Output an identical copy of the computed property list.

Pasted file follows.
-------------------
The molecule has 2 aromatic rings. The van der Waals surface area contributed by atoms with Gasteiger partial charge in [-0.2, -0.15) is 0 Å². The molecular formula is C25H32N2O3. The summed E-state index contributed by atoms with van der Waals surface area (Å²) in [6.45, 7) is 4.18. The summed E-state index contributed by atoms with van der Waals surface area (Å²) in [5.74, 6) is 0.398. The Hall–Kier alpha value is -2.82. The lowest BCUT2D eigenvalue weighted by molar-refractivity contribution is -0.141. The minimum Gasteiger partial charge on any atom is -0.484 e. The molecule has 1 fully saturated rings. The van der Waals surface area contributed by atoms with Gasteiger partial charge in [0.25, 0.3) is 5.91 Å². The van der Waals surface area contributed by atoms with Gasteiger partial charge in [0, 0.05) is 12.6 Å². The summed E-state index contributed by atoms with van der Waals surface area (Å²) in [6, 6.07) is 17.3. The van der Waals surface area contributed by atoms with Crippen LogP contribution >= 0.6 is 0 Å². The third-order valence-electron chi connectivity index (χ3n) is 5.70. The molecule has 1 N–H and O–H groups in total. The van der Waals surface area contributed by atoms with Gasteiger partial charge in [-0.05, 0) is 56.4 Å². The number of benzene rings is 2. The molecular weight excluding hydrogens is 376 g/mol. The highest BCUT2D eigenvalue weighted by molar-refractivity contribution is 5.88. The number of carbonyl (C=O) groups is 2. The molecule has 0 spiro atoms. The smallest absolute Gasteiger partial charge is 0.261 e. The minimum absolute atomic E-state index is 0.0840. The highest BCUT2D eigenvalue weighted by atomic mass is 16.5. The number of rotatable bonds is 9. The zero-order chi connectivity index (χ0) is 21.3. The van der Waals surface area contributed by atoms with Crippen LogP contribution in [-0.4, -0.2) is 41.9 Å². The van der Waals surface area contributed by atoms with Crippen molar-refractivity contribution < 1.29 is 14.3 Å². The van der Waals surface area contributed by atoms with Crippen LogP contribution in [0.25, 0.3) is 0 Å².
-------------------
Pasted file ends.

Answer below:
The molecule has 2 aromatic rings. The van der Waals surface area contributed by atoms with Gasteiger partial charge in [-0.2, -0.15) is 0 Å². The molecular formula is C25H32N2O3. The summed E-state index contributed by atoms with van der Waals surface area (Å²) in [6.45, 7) is 4.18. The summed E-state index contributed by atoms with van der Waals surface area (Å²) in [5.74, 6) is 0.398. The Hall–Kier alpha value is -2.82. The lowest BCUT2D eigenvalue weighted by molar-refractivity contribution is -0.141. The minimum Gasteiger partial charge on any atom is -0.484 e. The molecule has 1 fully saturated rings. The van der Waals surface area contributed by atoms with Gasteiger partial charge in [0.25, 0.3) is 5.91 Å². The van der Waals surface area contributed by atoms with Gasteiger partial charge in [0, 0.05) is 12.6 Å². The summed E-state index contributed by atoms with van der Waals surface area (Å²) in [6, 6.07) is 17.3. The van der Waals surface area contributed by atoms with Crippen LogP contribution >= 0.6 is 0 Å². The third-order valence-electron chi connectivity index (χ3n) is 5.70. The molecule has 1 N–H and O–H groups in total. The van der Waals surface area contributed by atoms with Gasteiger partial charge in [-0.05, 0) is 56.4 Å². The number of benzene rings is 2. The molecular weight excluding hydrogens is 376 g/mol. The highest BCUT2D eigenvalue weighted by molar-refractivity contribution is 5.88. The number of carbonyl (C=O) groups is 2. The molecule has 0 spiro atoms. The smallest absolute Gasteiger partial charge is 0.261 e. The minimum absolute atomic E-state index is 0.0840. The highest BCUT2D eigenvalue weighted by atomic mass is 16.5. The number of rotatable bonds is 9. The zero-order chi connectivity index (χ0) is 21.3. The van der Waals surface area contributed by atoms with Crippen LogP contribution in [-0.4, -0.2) is 41.9 Å². The van der Waals surface area contributed by atoms with Crippen molar-refractivity contribution < 1.29 is 14.3 Å². The van der Waals surface area contributed by atoms with Crippen LogP contribution in [0.25, 0.3) is 0 Å².